Sun, Apr 01, 2012 - Page 5 News List

Bombs kill seven in south Thailand


Thai rescue workers help an injured fireman yesterday at the scene of a car bomb blast in Yala, Thailand.

Photo: AFP

Three bomb attacks killed seven people and wounded dozens yesterday in the main town in Thailand’s insurgency-hit far south, the military said.

The blasts hit the center of Yala around midday just minutes apart.

“Seven people are confirmed dead, more than 70 others were wounded in the Yala bomb blasts,” said Colonel Pramote Promin, spokesman for the southern army region.

“There were three bombs that exploded, the first is a car bomb and the second and third bombs were hidden in motorcycles,” the colonel said.

Several shop houses near the blast sites were on fire and many parked cars and motorcycles were damaged by the powerful explosions.

A Yala city policeman said that more than 50 wounded had been taken to hospital.

“The bombs went off about 10 minutes apart,” he said.

One policeman was wounded in a separate motorcycle bomb attack in Mae Lan district of neighboring Pattani province, police said.

A complex insurgency, without clearly stated aims, has plagued Thailand’s far south near the border with Malaysia since 2004, claiming thousands of lives, both Buddhist and Muslim, with near-daily bomb or gun attacks.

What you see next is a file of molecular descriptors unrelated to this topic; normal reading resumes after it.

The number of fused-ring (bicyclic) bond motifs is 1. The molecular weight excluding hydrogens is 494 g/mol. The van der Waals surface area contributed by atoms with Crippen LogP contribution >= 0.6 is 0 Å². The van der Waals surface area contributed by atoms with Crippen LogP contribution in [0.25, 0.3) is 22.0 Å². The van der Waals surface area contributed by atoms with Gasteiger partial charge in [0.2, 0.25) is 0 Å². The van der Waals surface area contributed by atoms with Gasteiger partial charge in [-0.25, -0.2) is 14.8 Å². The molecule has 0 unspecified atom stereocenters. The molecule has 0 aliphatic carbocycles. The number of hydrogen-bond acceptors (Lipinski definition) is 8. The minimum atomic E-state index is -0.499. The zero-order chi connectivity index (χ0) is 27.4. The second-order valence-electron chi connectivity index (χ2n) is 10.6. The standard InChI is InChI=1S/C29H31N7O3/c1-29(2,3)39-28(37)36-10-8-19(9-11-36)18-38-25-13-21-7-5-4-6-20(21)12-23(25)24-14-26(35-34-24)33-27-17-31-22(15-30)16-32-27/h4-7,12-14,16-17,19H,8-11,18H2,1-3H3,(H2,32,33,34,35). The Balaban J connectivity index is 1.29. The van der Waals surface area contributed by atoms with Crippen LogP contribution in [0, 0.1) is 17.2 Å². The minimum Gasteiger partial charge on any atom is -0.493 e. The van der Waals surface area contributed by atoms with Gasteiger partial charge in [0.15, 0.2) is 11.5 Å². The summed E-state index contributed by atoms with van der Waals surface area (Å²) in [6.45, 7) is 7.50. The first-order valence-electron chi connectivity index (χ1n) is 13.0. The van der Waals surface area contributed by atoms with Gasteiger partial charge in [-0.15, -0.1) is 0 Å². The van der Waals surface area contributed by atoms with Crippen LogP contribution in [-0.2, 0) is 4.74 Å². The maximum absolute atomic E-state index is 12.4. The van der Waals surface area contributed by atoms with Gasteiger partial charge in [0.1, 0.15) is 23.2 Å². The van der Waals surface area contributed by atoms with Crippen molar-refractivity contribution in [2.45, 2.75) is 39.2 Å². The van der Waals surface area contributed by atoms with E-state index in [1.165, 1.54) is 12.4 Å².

Struggling to quell the unrest, authorities have imposed emergency rule in the Muslim-majority region, which rights campaigners say effectively gives the army legal immunity.

The military last week admitted troops had shot dead four Muslim villagers on their way to a funeral due to a “misunderstanding” in late January after apparently fearing they were under attack.

One of the region’s deadliest incidents occurred on Oct. 25, 2004, when seven people were shot dead as security forces broke up a protest in the town of Tak Bai, and 78 more suffocated or were crushed to death in trucks while being transported to a detention center.

Rights groups have said the failure of Thai authorities to hold security forces to account over the deaths has fueled further violence and alienation in the southern region.

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